Grill/Barbecue

Vera Obias' Cheddar & Black Pepper Cornbread

March 27, 2021
9 Ratings
Photo by James Ransom
Author Notes

How to make even better cornbread? Treat it more like a biscuit (or scone, or pie crust). The same cold pockets of butter that make a scone crunch outside and billow through the middle do good things for cornbread too. You can bake them into miniature loaves or free-form like scones, with a shorter baking time. Adapted from Vera Obias and Du Jour Bakery in Park Slope, Brooklyn. —Genius Recipes

  • Makes one 9x9-inch pan
Ingredients
  • 3 cups (375g) all-purpose flour
  • 3/4 cup (166g) sugar
  • 1 cup (144g) cornmeal, preferably coarse
  • 1 tablespoon (12g) baking powder
  • 1 teaspoon (6g) baking soda
  • 1 1/2 teaspoons (10g) salt
  • 1 1/2 cups (150g) grated aged white cheddar
  • 8 ounces (240g) butter, cold and cubed
  • 3/4 to 1 cups buttermilk
  • Heavy cream, cracked black pepper and Maldon (or other flaky) salt for finishing
In This Recipe
Directions
  1. Combine the first seven ingredients in a food processor. Add butter and pulse until just combined, with pea-sized chunks. Add buttermilk and pulse until dough forms. Let chill for an hour.
  2. Heat the oven to 350° F.
  3. Press dough evenly into a 9x9-inch baking pan. Brush with cream and sprinkle with Maldon sea salt and cracked black pepper. Bake until the top is golden brown and the sides start to pull away from the pan, about 25 minutes.

See what other Food52ers are saying.

Genius Recipes

Recipe by: Genius Recipes

55 Reviews

Rollie March 27, 2021
I wish I had read some of the reviews first. It takes much longer to back than suggested as many reviewers had commented. Though I left it for another 10 mins it was still under baked in the middle. I guess I'm making croutons today! I would suggest freeform scones for a shorter backing time. I won't bake this again.
 
Rachaelkc May 3, 2020
Agree with reviewers that it takes waaaaaay longer to bake and is too sweet. Was almost like a pudding and the sugar obliterated the taste of the cheese. Even my kids said it was too sweet—which almost never happens. If I try this again (although not sure why I would), I will eliminate sugar and might try cooking them more like biscuits or scones, not in the pan. Idea of cooking them in a cast iron skillet also good. The 9x9 pan seems too small. I lost track of how long I baked it. Like, an hour??? Was still too damp.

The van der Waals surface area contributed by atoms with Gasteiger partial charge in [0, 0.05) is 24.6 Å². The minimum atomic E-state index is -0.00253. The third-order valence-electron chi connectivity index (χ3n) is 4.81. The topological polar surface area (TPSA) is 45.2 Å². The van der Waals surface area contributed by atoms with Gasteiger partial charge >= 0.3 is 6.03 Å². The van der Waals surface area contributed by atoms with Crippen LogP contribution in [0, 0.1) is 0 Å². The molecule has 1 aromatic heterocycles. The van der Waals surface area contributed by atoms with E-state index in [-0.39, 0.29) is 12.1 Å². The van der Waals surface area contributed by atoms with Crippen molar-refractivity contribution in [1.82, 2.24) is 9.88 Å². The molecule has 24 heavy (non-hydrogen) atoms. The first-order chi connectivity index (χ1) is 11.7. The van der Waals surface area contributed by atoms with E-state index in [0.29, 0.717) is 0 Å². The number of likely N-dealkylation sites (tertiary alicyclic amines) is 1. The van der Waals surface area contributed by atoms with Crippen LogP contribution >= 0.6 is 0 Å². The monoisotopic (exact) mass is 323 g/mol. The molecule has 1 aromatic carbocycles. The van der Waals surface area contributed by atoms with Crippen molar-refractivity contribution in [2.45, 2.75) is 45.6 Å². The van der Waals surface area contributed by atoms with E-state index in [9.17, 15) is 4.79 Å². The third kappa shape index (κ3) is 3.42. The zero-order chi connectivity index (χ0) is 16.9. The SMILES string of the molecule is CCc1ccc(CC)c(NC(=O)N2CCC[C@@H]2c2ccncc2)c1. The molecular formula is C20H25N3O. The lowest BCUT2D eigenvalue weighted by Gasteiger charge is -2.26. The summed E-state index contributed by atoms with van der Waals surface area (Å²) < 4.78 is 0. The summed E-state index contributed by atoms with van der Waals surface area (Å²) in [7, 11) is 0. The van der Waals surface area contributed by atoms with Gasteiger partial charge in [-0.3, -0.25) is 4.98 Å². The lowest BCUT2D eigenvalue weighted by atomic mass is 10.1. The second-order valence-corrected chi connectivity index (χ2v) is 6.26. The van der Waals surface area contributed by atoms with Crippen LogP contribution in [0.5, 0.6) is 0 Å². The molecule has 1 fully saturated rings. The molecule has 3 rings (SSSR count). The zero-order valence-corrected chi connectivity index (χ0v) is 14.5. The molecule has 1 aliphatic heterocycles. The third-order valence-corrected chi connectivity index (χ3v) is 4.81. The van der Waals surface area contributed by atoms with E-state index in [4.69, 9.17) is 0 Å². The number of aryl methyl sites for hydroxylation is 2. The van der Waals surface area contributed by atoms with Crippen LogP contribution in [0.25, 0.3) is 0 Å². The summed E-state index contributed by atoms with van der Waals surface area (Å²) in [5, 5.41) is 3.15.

trysteroo January 25, 2020
I halved the sugar and baked it for 45 minutes in a cast iron skillet (glad I read the reviews beforehand!) I've tried a lot of cornbread recipes and I think this is the best one yet -- the texture and flavor is fantastic. Put lots of pepper on top!
 
NXL November 5, 2019
I never cared for traditional cornbread, and already have a great recipe with this proportion of flour to cornmeal, cheddar cheese and buttermilk. The scone-like texture drew me in , however, and I was pleased with the flavor and texture. The baking time was way off, though , 55 minutes . How can this be ? Is it actually the temperature that is off ? Also, dirtying a food processor is unnecessary when I can mix up a great batch in a bowl.
 
Peggy July 5, 2017
This is so dense and heavy, 25 minutes at 350 left it raw and uncooked in the middle. I left it in for another 20 and then the too burnt but the middle was cooked enough. It had good flavor but was heavy and defense as a brick. Way too sweet, more like a dessert. Won't be making this again. I'll stick to my old tried and true recipe, which comes out perfect every time.
 
Peggy July 5, 2017
The top burnt
 
[email protected] March 2, 2017
My husband is in love with this. If you don't have 9x9 make in a cast iron skillet. Delish. Only corn bread I'll make.
 
Brittany A. January 8, 2017
I am excited to make this. Would it work to simply brush with buttermilk to finish instead of heavy cream?
 
Courtney C. January 8, 2017
I've done that before with success. Enjoy!
 
emcsull December 8, 2016
can I use polenta instead of cornmeal ? Might have a hard time getting coarse cornmeal
 
BethanyO November 29, 2016
Had to bake this much longer... at least another 15 minutes and it still fell in the center even though it was starting to brown on top. You should edit the instructions for a proper baking time!